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Machinery Safety Directive – don’t bury your head in the sand!

Author : Suzanne Gill

The great and the good of UK industrial editors converged in London last week to attend a press conference held by safety and compliance consultants, Laidler Associates, to highlight the changes to the Machinery Safety Directive, officially designated 2006/42/EC, that comes into full force on 29 December.

Machinery Safety Directive – don’t bury your head in the sand!

Paul Laidler, of Laidler Associates, feels certain that many manufacturers are not fully aware of the implications of the new Directive, and believes that they are assuming it will not apply to them, when in fact it may. Because there is no transitional period for this directive, he feels that many will be caught out by it. He urged manufacturers and end users who work with or produce safety equipment to take a closer look at the directive to ensure that they understand the implications of the changes.

The directive can be downloaded free of charge by following the links on the Health and Safety Executive website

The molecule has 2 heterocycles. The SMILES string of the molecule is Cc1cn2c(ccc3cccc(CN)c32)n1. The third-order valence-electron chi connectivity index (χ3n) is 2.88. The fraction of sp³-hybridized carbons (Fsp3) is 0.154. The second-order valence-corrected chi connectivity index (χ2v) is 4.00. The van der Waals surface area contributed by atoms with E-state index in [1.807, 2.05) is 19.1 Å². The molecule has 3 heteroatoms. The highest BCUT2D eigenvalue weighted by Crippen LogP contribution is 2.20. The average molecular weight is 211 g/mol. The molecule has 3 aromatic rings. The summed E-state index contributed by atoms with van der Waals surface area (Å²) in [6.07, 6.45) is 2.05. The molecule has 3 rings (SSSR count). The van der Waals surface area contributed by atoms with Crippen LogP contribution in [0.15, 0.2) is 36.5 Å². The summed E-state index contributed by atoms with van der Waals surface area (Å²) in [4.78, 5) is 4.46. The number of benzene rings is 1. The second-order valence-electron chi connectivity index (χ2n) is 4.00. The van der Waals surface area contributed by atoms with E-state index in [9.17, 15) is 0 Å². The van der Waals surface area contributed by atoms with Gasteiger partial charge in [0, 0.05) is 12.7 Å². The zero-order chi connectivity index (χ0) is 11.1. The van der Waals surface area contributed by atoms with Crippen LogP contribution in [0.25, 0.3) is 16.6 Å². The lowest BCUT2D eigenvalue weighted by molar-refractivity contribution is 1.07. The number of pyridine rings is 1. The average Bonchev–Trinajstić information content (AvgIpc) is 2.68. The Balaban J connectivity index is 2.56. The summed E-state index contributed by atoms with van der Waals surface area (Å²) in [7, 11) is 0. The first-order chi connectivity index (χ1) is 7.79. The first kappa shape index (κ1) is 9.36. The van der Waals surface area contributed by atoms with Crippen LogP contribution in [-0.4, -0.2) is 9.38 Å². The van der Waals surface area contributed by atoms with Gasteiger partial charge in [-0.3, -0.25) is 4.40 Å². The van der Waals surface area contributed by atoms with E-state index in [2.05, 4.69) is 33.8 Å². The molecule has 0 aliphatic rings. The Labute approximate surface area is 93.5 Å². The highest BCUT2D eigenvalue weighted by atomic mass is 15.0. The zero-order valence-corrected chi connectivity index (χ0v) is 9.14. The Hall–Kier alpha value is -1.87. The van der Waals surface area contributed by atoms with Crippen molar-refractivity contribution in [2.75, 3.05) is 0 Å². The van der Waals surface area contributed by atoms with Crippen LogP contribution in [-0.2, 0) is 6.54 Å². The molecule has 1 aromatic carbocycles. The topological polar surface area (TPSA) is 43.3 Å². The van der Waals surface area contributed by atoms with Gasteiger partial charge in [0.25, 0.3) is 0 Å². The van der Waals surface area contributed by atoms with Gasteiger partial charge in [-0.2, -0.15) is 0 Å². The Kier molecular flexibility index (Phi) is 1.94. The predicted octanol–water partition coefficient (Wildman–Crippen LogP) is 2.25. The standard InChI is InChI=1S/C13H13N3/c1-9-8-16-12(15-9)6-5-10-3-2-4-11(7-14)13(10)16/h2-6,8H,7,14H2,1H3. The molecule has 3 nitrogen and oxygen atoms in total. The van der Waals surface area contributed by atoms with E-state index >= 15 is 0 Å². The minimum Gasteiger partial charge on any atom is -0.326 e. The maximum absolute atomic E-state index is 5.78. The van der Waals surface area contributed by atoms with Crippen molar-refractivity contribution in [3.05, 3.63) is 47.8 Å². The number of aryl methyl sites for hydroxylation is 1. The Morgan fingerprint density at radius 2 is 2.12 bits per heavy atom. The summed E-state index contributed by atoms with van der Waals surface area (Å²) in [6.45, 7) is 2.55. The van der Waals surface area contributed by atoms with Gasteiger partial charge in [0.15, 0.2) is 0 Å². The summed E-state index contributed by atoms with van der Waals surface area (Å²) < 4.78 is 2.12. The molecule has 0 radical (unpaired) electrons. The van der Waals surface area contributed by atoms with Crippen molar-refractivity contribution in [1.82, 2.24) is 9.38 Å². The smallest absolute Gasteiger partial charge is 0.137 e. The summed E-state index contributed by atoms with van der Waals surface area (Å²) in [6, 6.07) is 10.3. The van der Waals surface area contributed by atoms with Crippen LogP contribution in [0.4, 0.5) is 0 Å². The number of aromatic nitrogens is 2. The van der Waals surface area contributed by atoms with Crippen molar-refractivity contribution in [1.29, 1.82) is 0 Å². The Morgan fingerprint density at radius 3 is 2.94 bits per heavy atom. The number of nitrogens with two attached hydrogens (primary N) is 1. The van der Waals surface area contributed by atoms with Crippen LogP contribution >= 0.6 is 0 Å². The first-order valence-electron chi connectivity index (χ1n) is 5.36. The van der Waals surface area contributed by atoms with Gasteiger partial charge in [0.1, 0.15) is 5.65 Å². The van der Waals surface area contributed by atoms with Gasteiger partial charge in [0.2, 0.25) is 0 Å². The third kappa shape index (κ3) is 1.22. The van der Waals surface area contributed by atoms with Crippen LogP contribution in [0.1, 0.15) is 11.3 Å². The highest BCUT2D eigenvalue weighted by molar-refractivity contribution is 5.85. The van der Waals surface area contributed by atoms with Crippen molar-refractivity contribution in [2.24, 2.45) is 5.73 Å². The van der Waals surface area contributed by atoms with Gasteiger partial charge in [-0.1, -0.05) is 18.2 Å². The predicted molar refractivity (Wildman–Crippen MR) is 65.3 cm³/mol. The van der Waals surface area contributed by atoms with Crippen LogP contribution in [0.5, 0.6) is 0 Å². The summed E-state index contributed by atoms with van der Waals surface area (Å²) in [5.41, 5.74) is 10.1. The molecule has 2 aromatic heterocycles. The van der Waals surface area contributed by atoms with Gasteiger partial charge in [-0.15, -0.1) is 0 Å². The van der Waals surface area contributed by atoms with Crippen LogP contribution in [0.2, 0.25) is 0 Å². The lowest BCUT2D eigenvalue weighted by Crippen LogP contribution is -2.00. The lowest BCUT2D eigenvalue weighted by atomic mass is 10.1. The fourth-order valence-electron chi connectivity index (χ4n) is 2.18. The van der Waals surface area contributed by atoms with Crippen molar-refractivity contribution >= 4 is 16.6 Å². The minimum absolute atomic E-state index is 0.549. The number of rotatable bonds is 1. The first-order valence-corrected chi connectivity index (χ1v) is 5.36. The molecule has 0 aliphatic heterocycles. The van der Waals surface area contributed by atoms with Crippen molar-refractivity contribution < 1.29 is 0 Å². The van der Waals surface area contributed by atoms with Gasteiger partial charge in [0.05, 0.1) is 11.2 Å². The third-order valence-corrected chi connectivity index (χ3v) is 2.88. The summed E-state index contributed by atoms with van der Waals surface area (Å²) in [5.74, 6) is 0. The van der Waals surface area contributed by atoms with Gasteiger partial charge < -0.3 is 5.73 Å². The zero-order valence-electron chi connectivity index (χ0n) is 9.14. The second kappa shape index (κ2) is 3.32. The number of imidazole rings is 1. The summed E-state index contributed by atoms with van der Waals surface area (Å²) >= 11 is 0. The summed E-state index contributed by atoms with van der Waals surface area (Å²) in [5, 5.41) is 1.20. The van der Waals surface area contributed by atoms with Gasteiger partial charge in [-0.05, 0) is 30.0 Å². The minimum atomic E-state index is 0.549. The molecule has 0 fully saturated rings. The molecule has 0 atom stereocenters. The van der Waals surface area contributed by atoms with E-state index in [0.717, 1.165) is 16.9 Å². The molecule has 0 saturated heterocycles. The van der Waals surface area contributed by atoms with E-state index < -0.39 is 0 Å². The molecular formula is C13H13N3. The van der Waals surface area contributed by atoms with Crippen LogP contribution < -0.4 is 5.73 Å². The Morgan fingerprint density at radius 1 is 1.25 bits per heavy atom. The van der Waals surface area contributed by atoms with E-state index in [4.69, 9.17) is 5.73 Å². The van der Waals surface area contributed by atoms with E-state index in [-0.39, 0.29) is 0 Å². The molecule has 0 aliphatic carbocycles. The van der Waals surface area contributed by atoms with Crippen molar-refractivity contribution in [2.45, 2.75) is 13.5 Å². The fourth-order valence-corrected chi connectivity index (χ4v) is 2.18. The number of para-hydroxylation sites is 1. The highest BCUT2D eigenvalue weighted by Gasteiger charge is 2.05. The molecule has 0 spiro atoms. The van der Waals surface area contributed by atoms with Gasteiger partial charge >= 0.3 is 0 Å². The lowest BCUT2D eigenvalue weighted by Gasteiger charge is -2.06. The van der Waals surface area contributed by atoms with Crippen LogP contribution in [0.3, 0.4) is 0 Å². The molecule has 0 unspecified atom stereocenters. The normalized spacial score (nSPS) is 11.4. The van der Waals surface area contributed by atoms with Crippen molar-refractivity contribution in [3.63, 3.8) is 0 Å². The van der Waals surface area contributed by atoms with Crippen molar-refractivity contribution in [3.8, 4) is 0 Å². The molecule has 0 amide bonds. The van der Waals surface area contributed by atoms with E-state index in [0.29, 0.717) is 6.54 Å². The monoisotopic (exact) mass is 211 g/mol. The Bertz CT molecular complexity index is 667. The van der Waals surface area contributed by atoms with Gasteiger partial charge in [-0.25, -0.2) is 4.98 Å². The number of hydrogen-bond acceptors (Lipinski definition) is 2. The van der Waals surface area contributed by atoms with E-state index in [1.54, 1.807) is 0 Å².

The Directive features a number of important changes, and now includes terms such lifting accessories and chains, ropes and webbing and an indicative list of safety components. New inclusions further expand the scope with devices such as construction site hoists and devices for lifting people with reduced mobility.

From the point of view of electrical and design engineers, however, the most significant change is that it no longer concentrates on just one item of equipment at a time. If a complex assembly, such as a production line, is created by interlinking a series of existing machines, the whole assembly is considered as a new machine that must itself comply with the requirements of the directive. This applies irrespective of the age of the machines that have been brought together.

Similarly, if modifications are carried out that alter the performance or function of the machine or complex assembly, for the purposes of the Directive, this is considered as creating a new machine, which must also comply. An important implication is that work on current projects should have been carried out in line with the requirements of the new directive if the project will be completed after 28th December, as it will not be possible to issue a final declaration under the old directive after this date.

Laidler Associates has produced a free, downloadable guide which includes useful information about the new machinery safety directive. Commenting on the guide, Paul said: "It is written to benefit both machine builders and end users. Both sides need a good understanding of the legislation and processes surrounding machinery safety and this guide will help bridge the gap in understanding between the two."

The guide is available for download now from the company’s web site:

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